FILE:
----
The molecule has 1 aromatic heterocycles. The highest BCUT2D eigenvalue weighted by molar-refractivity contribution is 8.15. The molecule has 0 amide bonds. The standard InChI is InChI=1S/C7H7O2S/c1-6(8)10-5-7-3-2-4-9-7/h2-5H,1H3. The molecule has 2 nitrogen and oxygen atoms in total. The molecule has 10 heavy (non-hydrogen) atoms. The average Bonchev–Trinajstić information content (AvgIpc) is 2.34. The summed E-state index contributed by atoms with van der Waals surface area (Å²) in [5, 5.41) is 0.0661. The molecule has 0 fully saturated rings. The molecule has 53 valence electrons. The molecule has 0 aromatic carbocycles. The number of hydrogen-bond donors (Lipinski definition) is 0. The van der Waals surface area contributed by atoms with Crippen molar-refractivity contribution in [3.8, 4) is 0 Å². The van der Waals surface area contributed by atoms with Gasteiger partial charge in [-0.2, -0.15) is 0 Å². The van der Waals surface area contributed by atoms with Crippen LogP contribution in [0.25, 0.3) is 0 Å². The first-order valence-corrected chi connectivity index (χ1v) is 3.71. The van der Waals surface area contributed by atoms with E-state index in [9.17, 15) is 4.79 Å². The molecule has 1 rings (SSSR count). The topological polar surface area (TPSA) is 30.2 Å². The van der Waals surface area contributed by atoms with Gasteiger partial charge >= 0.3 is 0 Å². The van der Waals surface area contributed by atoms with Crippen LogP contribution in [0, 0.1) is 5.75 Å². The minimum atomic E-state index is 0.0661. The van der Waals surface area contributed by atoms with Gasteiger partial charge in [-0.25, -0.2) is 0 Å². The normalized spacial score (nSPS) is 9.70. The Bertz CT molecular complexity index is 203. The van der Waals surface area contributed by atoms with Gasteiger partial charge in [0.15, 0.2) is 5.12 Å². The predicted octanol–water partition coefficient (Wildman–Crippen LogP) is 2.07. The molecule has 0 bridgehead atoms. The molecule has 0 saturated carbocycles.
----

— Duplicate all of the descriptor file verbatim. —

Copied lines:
The molecule has 1 aromatic heterocycles. The highest BCUT2D eigenvalue weighted by molar-refractivity contribution is 8.15. The molecule has 0 amide bonds. The standard InChI is InChI=1S/C7H7O2S/c1-6(8)10-5-7-3-2-4-9-7/h2-5H,1H3. The molecule has 2 nitrogen and oxygen atoms in total. The molecule has 10 heavy (non-hydrogen) atoms. The average Bonchev–Trinajstić information content (AvgIpc) is 2.34. The summed E-state index contributed by atoms with van der Waals surface area (Å²) in [5, 5.41) is 0.0661. The molecule has 0 fully saturated rings. The molecule has 53 valence electrons. The molecule has 0 aromatic carbocycles. The number of hydrogen-bond donors (Lipinski definition) is 0. The van der Waals surface area contributed by atoms with Crippen molar-refractivity contribution in [3.8, 4) is 0 Å². The van der Waals surface area contributed by atoms with Gasteiger partial charge in [-0.2, -0.15) is 0 Å². The van der Waals surface area contributed by atoms with Crippen LogP contribution in [0.25, 0.3) is 0 Å². The first-order valence-corrected chi connectivity index (χ1v) is 3.71. The van der Waals surface area contributed by atoms with E-state index in [9.17, 15) is 4.79 Å². The molecule has 1 rings (SSSR count). The topological polar surface area (TPSA) is 30.2 Å². The van der Waals surface area contributed by atoms with Gasteiger partial charge >= 0.3 is 0 Å². The van der Waals surface area contributed by atoms with Crippen LogP contribution in [0, 0.1) is 5.75 Å². The minimum atomic E-state index is 0.0661. The van der Waals surface area contributed by atoms with Gasteiger partial charge in [-0.25, -0.2) is 0 Å². The normalized spacial score (nSPS) is 9.70. The Bertz CT molecular complexity index is 203. The van der Waals surface area contributed by atoms with Gasteiger partial charge in [0.15, 0.2) is 5.12 Å². The predicted octanol–water partition coefficient (Wildman–Crippen LogP) is 2.07. The molecule has 0 bridgehead atoms. The molecule has 0 saturated carbocycles.